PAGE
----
Zenna Henderson was writing what we would now call quiet horror—a horror where all the important things are happening inside the mind and spirit, not outside with a serial killer and an ax. It may or may not be relevant that one of the places she taught—she was a teacher—was in Japanese-American internment camps during World War II. And if that’s not a setting of quiet horror, I’m not sure what would be.

Quiet horror never really becomes terrifying; it never really gets loud or outwardly, obviously violent, although if it does, the character assumes it was all a dream or something so they can more or less stay calm about it. Quiet horror just sits there at a low-key level, humming to itself in a corner, as it were. And often it’s just plain weird. Reality is broken and things have gone off the freaking rails, not that you’d really know it, since everyone’s acting like it’s business as usual. John Harwood’s books, “The Yellow Wallpaper,” “The Monkey’s Paw,” Charles L. Grant’s stories, “The Tell-Tale Heart,” Peter Straub’s novels, “The Minister’s Black Veil,” Robert Aickman’s supremely odd novelettes, Rosemary’s Baby

On the surface, quiet horror just putters along. It’s not until you take a step back that you get struck by what’s going on.

The essence of quiet horror seems to be the statement, “Wait…what?”

In “Hush!” a woman’s vacuum cleaner comes to life and murders her. In “The Last Step,” a teacher interrupts a group of children playing in the mud as their community prepares to evacuate from an alien invasion, not understanding that the children’s play directly controls everyone’s future, and she’s doomed them all. In “The Anything Box,” a teacher literally takes away a child’s imagination and shoves it in her bottom drawer. And in “The Grunder,” a husband who is becoming physically abusive to his wife is driven to catch a possibly magical fish that might take away his urge to hurt her ever again, rather than have to change.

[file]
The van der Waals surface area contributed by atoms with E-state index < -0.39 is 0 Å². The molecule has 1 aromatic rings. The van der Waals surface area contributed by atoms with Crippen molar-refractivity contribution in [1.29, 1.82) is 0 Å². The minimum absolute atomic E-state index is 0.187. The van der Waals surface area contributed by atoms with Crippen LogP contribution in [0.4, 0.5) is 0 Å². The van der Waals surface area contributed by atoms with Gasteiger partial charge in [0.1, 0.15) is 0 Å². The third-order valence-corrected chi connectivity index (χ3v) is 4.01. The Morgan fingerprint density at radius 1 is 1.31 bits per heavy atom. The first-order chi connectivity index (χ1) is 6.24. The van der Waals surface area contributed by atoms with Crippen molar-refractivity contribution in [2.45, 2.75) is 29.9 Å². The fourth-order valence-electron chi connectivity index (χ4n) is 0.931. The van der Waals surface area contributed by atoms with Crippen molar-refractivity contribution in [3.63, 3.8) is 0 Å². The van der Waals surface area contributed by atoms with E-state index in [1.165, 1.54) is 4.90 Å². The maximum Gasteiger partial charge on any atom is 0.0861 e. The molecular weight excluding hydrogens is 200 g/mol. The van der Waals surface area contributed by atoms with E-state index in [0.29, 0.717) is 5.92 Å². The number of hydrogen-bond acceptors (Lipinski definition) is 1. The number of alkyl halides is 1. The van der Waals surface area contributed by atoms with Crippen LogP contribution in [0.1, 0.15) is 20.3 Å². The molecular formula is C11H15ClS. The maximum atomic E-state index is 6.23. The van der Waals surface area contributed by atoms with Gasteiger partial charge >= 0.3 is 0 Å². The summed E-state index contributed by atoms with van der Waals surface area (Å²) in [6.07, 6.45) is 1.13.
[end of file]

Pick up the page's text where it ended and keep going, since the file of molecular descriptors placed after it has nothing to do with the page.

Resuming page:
Each situation, when you step back from it, is monstrous, horrible, intolerable. But on the surface, the characters tolerate their worlds with almost perfect equanimity. Definitely nothing gets as tense—let alone as bloody—as a single throwaway murder in something like the Saw series, even when the vacuum cleaner reaches for the housewife’s throat.  

I think this is because Ms. Henderson, like most quiet horror writers, laid the responsibility for feeling horror on the reader. She was willing to provide the story, but if you wanted to get wound up about it, that was up to you. Take it or leave it. 

I chose to take it. The quiet horror stories of Zenna Henderson’s The Anything Box are still some of my favorites.

DeAnna Knippling definitely hasn't been up to any funny business lately.  Rather, she's been writing stories.  Some of her latest stories are One Dark Summer NightOctober Nights: 31 Tales of Hauntings and Halloweenand The Clockwork Alice, none of which should be regarded with suspicion, dread, or that spinny feeling you get after turning in circles very quickly.  She promises that she has put down the knife, locked the cursed music box back in its cabinet, and erased your name out of the book with all the murderers' names in it.  You know the one.  You can find her at  She lives in Colorado with her spouse and daughter, and nobody else in the basement at all.

Thank you, DeAnna! I hadn't heard of Zenna Henderson, but her stories sound like they'd be right up my alley. A bit Twilight Zone. Also, The Tell-Tale Heart is one of my all time favorites.

Now for some links. Bear in mind that I'm not endorsing these, merely passing them along. Always do your own due diligence before submitting.

Accepting Submissions:

Twisted Publishing is seeking horror for the Twisted Book of Shadows. 3000 words and up, though payment capped at 5000 words. Pays $.06/word plus royalties. Deadline February 28.

Copper Nickel is seeking poetry, fiction, essays, and translation folios. Pays $30/printed page. Deadline March 1.

Chizine is seeking speculative Christmas stories for War on Christmas. 500 to 5000 words. Pays $.08CAD/word. Deadline March 4.

Gehenna & Hinnom Books is seeking speculative fiction for Hinnom Magazine. Up to 5000 words. Pays $15. Deadline March 15.

18th Wall is seeking supernatural stories set in the 50s for Sockhops and Seances. 4000 to 20,000 words. Pays royalties. Deadline March 15.